It’s nice to think we can run our lives and our businesses remembering what we need to, trusting others and having them trust us. And while we may be able to do this much of the time, sometimes proof is necessary.
The “paper trail” is as old as the transaction itself, even if it has only been composed of actual paper for a brief segment of that time. In some of the oldest known transactions, notched “tally sticks” were used as proof of a transaction. Eventually, transactions were recorded on paper, and today’s paper trails are just as likely to be electronic as on paper.
But just because we use paper less liberally than we did a generation ago, that doesn’t mean that we don’t need documentation. In fact, electronic documentation offers much more than the literal paper trail, and if you’re not using it in your business, you could be putting your livelihood at risk. Here’s what you should know about the importance of an audit trail (or paper trail), creating one, and how it can keep your business functioning more smoothly.
Examples of Audit Trails in Businesses
You don’t have to work in finance or medicine to need accurate, secure audit trails. In order to preserve data integrity, many businesses in many industries implement security logs for things like databases to ensure that only authorized people gain access. Every business needs an audit trail of financial transactions, such as accounts receivable, accounts payable, invoices, and purchase orders.
Customer service communication benefits tremendously from audit trails, streamlining the customer service process and avoiding misunderstandings. And operational transactions like personnel scheduling and inventory need audit trails as well, to reduce waste and keep everyone on the same page.
Key Components of an Audit Trail
There are three key components of an audit trail. First, it must be complete. An audit trail that gives an incomplete history of a transaction, or of access to data simply cannot be trusted, because who knows what happened before or after documentation took place? Second, an audit trail should be sequential. If a customer has a question about an order they placed last December, yet your information is only sorted by product or customer name, you’ll have a much harder time getting to the bottom of the issue.
Thirdly, an audit trail must be both understandable and searchable. Time codes should be easy for the non-programmer to understand, and you should be able to search audit trails for dates, customer names, and other relevant information. Audit trails can be extensive, so it’s important to have tools for extracting the exact data you need from them.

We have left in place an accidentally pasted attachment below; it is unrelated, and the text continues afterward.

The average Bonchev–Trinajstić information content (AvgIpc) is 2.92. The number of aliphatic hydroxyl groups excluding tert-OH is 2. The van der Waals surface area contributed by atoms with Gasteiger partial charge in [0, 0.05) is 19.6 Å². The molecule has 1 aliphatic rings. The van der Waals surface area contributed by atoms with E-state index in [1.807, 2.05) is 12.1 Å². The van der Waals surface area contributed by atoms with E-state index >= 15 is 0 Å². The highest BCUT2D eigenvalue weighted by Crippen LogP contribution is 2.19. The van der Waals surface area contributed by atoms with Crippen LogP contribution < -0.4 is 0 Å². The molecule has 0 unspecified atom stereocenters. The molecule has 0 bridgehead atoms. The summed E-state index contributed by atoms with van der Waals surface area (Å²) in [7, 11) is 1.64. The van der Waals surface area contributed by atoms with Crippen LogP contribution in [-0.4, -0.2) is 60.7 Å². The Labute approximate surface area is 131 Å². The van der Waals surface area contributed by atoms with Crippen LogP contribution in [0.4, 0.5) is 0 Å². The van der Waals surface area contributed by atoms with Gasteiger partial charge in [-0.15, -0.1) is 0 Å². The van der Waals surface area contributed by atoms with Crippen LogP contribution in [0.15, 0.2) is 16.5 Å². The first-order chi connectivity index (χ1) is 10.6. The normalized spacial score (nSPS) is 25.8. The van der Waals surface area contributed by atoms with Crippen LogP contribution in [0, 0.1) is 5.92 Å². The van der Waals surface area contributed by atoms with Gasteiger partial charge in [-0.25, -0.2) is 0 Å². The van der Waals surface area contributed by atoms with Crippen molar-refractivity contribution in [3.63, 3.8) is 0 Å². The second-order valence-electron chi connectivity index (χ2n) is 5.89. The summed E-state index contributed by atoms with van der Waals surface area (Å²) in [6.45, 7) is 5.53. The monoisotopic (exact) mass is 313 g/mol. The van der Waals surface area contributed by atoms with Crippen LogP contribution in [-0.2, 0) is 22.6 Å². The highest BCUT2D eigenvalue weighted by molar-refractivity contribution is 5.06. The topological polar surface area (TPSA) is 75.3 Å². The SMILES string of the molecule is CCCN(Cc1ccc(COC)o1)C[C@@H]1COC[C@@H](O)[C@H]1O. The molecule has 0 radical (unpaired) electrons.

What Your Automated Workflow Should Accomplish
If your business uses online forms and automated workflows, then you probably have an advantage when it comes to documenting transactions and creating audit trails. Automated workflows should include steps that add time and date stamps, record process user IDs, note incomplete processes, and in some cases, send out notifications at key steps in a process.
Online forms that are submitted by customers or employees should be automatically sent to the right recipient, along with the date and time stamps, and, if necessary, tags, categories, and other contextual information that helps elucidate exactly what is happening in the process.
Your Audit Trail Remembers for You
Audit trails do what not even the most competent human can do, and that is to “remember” everything. When your online forms and automated workflows automatically create audit trails, you don’t have to remember what date and time a transaction was initiated, or when a software license expires, because the workflow does it for you.
PerfectApps has been used by businesses in every industry to create online forms and automated workflows that not only streamline business processes, but also create electronic audit trails that prevent confusion and offer proof in situations where a process must be audited internally or by an outside agency. Every business benefits from outstanding documentation and PerfectApps is designed to make workflows that do much of that documentation automatically. We encourage you to read through some of our many case studies to see for yourself how PerfectApps makes businesses simply operate better.